Ancient beverage expert Patrick McGovern refers to it as a "grog." It's technically a mixed beverage made with rice, fruit (hawthorne and grapes), and honey, which by todays standards would be a sake-wine-mead type of brew. Nowadays, we drink mostly specialized single-base beverages which makes mixed-base fermented drinks seem culturally odd (and commercially illegal in many countries), but thousands of years ago these types of drinks were the norm.
Allow me to present ancient beverages in broad strokes: our ancestors didn't have our fancy modern fermentation techniques and in-depth understanding of yeasts and fermentation that give modern day winemakers (or sake makers, or beer brewers) tight control over the final product. When the grapes weren't ripe enough our ancient ancestors may have added honey (yeasts present in the honey would have bolstered and fed the fermentation while helping to sweeten the final product). When they came to understand that grain wouldn't ferment on its own they may have malted or chewed grain to activate enzymes before mixing it with fruit and honey (the fruit and honey would have natural yeasts present to jumpstart fermentation). The choice to mix bases was partly prescribed by cultural & geographic norms (these grogs were local recipes based on available fruits and grains), and and partly due to need because the mixing helped achieve a better fermentation (which probably informed the recipes).
The modern chapter of ancient Chinese grog is twofold. On one branch, we have American interest spurred by archeologist Anne Underhill (Field Museum in Chicago). In the 1990s she initiated some of the first American-run archeological expeditions in China and felt that we would soon discover that "fermented beverages were an integral part of the earliest Chinese cultures" (McGovern 2009:28). In 1995 she enlisted the help of Patrick McGovern and his laboratory in the excavation of Liangchengzhen (a Neolithic site in Shandong Province). With his interest in Chinese Neolithic beverages piqued, McGovern went to the Yellow River basin (the birthplace of Chinese culture) with Changsui Wang (professor at University of Science & Technology in China). On one of their trips along the river they stopped at Zhengzhou and met Juzhong Zhang (of the Institute of Archeology which houses many Chinese artifacts).
This leads us to the second part of the modern chapter of ancient Chinese grog. The Institue of Archeology at Zhengzhou houses many artifacts from an incredible nearby Neolithic excavation site known as Jiahu. At Jiahu scientists have uncovered the earliest known mixed fermented beverages (long before what we once thought were the earliest fermented beverages in the fertile crescent), but also much more: multiple interdisciplinary findings have unlocked many secrets about the dawning of Chinese culture (instruments, eating habits, animal and plant domestication, early characters, shamanism, etc). The large site has given us a perspective of how many people of different classes lived together. Within this larger context, McGovern collected samples from jars and sherds, enlisted the help of collaborators worldwide, and began analysis to see what may have been in the jars.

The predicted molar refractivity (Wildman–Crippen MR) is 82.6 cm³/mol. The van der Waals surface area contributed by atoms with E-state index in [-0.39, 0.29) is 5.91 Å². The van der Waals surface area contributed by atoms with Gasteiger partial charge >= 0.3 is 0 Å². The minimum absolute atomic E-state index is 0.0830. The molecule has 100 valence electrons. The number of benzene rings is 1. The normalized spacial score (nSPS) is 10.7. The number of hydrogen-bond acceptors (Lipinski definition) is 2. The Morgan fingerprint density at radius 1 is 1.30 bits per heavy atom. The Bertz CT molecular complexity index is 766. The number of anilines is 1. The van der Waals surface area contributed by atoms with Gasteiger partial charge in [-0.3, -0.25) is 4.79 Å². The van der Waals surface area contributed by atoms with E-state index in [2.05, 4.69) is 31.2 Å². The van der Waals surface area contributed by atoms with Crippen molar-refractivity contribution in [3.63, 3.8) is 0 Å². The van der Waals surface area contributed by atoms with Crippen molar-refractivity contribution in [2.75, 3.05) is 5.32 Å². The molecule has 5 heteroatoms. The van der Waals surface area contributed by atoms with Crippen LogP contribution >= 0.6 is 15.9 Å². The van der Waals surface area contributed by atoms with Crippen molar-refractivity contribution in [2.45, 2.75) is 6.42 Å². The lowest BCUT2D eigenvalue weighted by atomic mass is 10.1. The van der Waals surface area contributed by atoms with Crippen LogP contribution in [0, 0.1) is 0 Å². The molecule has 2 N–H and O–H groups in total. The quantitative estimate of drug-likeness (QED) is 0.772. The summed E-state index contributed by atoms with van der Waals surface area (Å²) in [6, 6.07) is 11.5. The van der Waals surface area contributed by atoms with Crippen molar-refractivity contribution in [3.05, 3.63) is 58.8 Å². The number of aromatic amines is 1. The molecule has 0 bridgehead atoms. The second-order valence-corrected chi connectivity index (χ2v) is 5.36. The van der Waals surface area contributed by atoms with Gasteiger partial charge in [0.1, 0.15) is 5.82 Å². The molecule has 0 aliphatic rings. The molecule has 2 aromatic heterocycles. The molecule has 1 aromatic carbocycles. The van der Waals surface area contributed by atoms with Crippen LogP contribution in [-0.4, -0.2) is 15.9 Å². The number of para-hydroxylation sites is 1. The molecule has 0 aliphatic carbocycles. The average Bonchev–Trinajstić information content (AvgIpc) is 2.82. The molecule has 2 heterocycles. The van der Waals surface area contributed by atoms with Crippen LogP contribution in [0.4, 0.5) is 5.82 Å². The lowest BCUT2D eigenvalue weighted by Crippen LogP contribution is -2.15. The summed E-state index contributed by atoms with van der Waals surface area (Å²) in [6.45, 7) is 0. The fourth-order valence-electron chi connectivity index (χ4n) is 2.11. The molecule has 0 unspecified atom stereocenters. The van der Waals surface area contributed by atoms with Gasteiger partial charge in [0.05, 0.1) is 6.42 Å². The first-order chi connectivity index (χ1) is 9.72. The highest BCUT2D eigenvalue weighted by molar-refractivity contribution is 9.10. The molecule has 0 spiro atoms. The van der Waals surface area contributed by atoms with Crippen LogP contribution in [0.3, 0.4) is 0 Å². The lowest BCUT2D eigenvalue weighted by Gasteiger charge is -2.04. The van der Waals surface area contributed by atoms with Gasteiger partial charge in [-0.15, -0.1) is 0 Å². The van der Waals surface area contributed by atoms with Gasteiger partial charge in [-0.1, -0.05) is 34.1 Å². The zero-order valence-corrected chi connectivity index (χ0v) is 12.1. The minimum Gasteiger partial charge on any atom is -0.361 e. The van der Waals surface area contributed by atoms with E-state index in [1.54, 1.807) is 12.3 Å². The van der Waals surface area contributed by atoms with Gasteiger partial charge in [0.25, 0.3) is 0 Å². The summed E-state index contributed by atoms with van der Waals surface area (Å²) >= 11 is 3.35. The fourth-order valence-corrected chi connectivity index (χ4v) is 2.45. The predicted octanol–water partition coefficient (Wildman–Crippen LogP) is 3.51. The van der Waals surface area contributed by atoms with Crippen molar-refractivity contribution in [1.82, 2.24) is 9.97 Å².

He and his colleagues discovered that many liquid-bearing vessels found throughout Jiahu in different dwellings carried a similar chemical imprint, which indicates that a popular beverage was consumed by many people throughout the village. This chemical imprint turned up traces of:
indicates the presence of fermented grapes, hawthorne, longyan, Asiatic cornelian cherry, geraniums, and/or a byproduct of rice fermentation. They narrowed this list down to hawthorne and grapes after finding seeds from both fruits at the Jiahu site.
chemical imprints from beeswax
indicates the presence of honey
specific ones indicate rice
indicated what type of climate the rice came from
This finding is groundbreaking: it's the earliest known and documented evidence of a fermented beverage made with grapes. Most wine primers state the the first wine was made from V. vinifera grapes in the fertile crescent about 6,000-8,000 years ago, but this evidence suggests that much earlier (about 9000 years ago) people along the Yellow River were fermenting wild grapes of a different species, possibly V. amurensis or V. quinquangularis (albeit with other products blended into the fermentation).
Fascinated by this, Sam Calagione and Mike Gerhart (Dogfish Head Craft Brewery) worked with McGovern to attempt a recreation of the popular Jiahu beverage. They found the ingredients to the best of their ability, decided to use both grapes and hawthorne (unsure if one or both were used based on the tartrate residue), and added a bit of light barley to satisfy the government's requirements for a commercial product made in a brewery. Read the article Stone Age Brew for a play-by-play of the first Chateau Jiahu attempt.
The result is stunning- one of the most interesting and tasty drinks I've had in a long time.